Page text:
What’s the worst that can happen?

  • Love Tim’s response, especially the “Stop blaming your ADHD…” part.

    You have to at least TRY to improve, folks. Sheesh.

  • I found this last night after working on meditating a couple of weeks and it was a huge help! I also ordered Deepak Chopra’s meditation track….thanks for the wonderful resources. You, my friend, are one bad-ass life coach!

  • LP

    John, your current attitude and mindset, if anything, are going to be the things that hold you back from reaping any positive result of meditation.

    Get out of your own way.

    Btw, I read a quote from Zen Buddhism recently that said something to the effect of ‘meditate for 20 minutes each day and if you’re too busy and don’t have time for that, then meditate for an hour.’

  • Claire

    just have a go!

  • Damian

    I have a sixteen point rebuttal to a 10 year old blog post, I DEMAND you take the time and attention to address each and every point to my satisfaction.

    For this I am willing to continue paying the grand total of $0.

    Start answering NOW!


    • Yes sir!

      I’m on it, I have blocked out Tuesday and Wednesday to work on it.

      Is that ok?

      If you do really need it now I can cancel my clients today, just let.

  • A serious response to John because I actually don’t want any more people jumping on him.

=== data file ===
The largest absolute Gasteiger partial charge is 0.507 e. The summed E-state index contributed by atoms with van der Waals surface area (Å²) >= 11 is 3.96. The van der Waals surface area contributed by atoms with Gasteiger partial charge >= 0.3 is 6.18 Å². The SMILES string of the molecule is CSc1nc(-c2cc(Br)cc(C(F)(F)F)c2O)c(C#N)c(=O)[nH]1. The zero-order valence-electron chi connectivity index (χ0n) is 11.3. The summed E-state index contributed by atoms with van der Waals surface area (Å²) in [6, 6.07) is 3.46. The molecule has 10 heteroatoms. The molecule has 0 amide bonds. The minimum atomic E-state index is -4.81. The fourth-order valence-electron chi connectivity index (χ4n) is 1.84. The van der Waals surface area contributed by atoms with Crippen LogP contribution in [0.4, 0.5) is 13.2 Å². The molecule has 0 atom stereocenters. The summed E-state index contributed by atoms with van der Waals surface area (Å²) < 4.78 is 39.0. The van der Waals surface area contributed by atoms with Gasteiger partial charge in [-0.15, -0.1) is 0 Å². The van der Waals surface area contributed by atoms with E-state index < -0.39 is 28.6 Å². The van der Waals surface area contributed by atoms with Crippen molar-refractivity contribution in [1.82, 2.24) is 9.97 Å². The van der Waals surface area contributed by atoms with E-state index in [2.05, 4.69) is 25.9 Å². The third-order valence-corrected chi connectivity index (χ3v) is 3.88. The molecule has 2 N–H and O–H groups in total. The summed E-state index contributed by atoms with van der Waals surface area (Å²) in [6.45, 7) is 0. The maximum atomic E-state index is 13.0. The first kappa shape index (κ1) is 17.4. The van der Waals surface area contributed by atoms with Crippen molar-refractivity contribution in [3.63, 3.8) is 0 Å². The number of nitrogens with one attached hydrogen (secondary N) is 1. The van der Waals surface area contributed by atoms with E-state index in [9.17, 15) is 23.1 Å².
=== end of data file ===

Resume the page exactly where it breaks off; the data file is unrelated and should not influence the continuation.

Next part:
You can either think everybody is on your case and I’m a total tool. Or you can take the criticism as valuable feedback and make changes accordingly.

    There are no guarantees with meditation, but as I said before if you haven’t found the scientific proof then you haven’t really looked.

  • In my experience (about 30 years of experimentation with various forms of meditation) the interesting thing about meditation is actually trying out which type works for you.

    Discovering how you internally represent the world – pictures, sounds, feelings or self talk – will give you a clue to what might work for you. Being highly kinaesthetic (feeling preference) I tend to find concentrating on my breath to be the most effective form for me.

    You may find chanting or focusing on an internal image better for you.

    Perhaps the main thing that gets in the way is thinking you are doing it wrong or beating yourself up for losing focus. The best thing is to just be aware of that and gently take yourself back to your preferred practice.

    There are usually no ‘fireworks’ when you meditate. You may have visions, or hear sounds or you might not notice anything at all.

    It’s not a science, it’s an art which is personal to each and everyone of us. Therefore we will experience it differently. The outcome is a more relaxed mind. And if the mind is relaxed … the body relaxes and we lose tension. Tension is what prevents nutrients and oxygen getting to the cells and toxins being carried away.

    So meditation is beneficial to maintain optimum health.

    Thanks for the useful reminders Tim. Sometimes we forget what is good for us.

  • Who was it that said, “if you think you can, or you think you can’t: you’re right!” ??

  • “Perhaps the main thing that gets in the way is thinking you are doing it wrong or beating yourself up for losing focus. The best thing is to just be aware of that and gently take yourself back to your preferred practice.

    Nailed it!